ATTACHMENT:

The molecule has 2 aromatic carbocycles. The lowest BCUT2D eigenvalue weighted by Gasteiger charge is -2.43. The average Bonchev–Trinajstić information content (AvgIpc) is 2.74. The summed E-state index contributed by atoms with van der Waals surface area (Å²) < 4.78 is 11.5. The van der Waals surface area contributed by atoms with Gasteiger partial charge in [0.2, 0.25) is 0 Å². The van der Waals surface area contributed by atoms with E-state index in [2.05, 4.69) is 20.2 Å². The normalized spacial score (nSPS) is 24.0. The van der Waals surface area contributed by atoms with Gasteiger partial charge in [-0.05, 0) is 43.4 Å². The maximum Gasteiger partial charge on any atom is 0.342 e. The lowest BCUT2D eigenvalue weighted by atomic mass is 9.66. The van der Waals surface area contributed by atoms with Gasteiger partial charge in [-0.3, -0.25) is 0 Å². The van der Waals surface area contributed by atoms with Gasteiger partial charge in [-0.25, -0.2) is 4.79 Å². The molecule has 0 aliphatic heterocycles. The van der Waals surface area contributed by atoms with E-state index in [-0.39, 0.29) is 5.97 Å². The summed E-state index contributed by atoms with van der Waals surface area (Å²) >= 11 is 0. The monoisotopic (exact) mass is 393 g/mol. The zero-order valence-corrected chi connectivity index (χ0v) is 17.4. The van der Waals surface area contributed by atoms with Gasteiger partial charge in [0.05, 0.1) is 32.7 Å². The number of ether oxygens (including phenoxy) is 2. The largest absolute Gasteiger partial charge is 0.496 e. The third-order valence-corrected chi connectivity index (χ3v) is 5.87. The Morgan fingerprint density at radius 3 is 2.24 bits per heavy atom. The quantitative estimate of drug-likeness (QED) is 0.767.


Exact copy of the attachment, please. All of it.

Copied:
The molecule has 2 aromatic carbocycles. The lowest BCUT2D eigenvalue weighted by Gasteiger charge is -2.43. The average Bonchev–Trinajstić information content (AvgIpc) is 2.74. The summed E-state index contributed by atoms with van der Waals surface area (Å²) < 4.78 is 11.5. The van der Waals surface area contributed by atoms with Gasteiger partial charge in [0.2, 0.25) is 0 Å². The van der Waals surface area contributed by atoms with E-state index in [2.05, 4.69) is 20.2 Å². The normalized spacial score (nSPS) is 24.0. The van der Waals surface area contributed by atoms with Gasteiger partial charge in [-0.05, 0) is 43.4 Å². The maximum Gasteiger partial charge on any atom is 0.342 e. The lowest BCUT2D eigenvalue weighted by atomic mass is 9.66. The van der Waals surface area contributed by atoms with Gasteiger partial charge in [-0.3, -0.25) is 0 Å². The van der Waals surface area contributed by atoms with Gasteiger partial charge in [-0.25, -0.2) is 4.79 Å². The molecule has 0 aliphatic heterocycles. The van der Waals surface area contributed by atoms with E-state index in [-0.39, 0.29) is 5.97 Å². The summed E-state index contributed by atoms with van der Waals surface area (Å²) >= 11 is 0. The monoisotopic (exact) mass is 393 g/mol. The zero-order valence-corrected chi connectivity index (χ0v) is 17.4. The van der Waals surface area contributed by atoms with Gasteiger partial charge in [0.05, 0.1) is 32.7 Å². The number of ether oxygens (including phenoxy) is 2. The largest absolute Gasteiger partial charge is 0.496 e. The third-order valence-corrected chi connectivity index (χ3v) is 5.87. The Morgan fingerprint density at radius 3 is 2.24 bits per heavy atom. The quantitative estimate of drug-likeness (QED) is 0.767.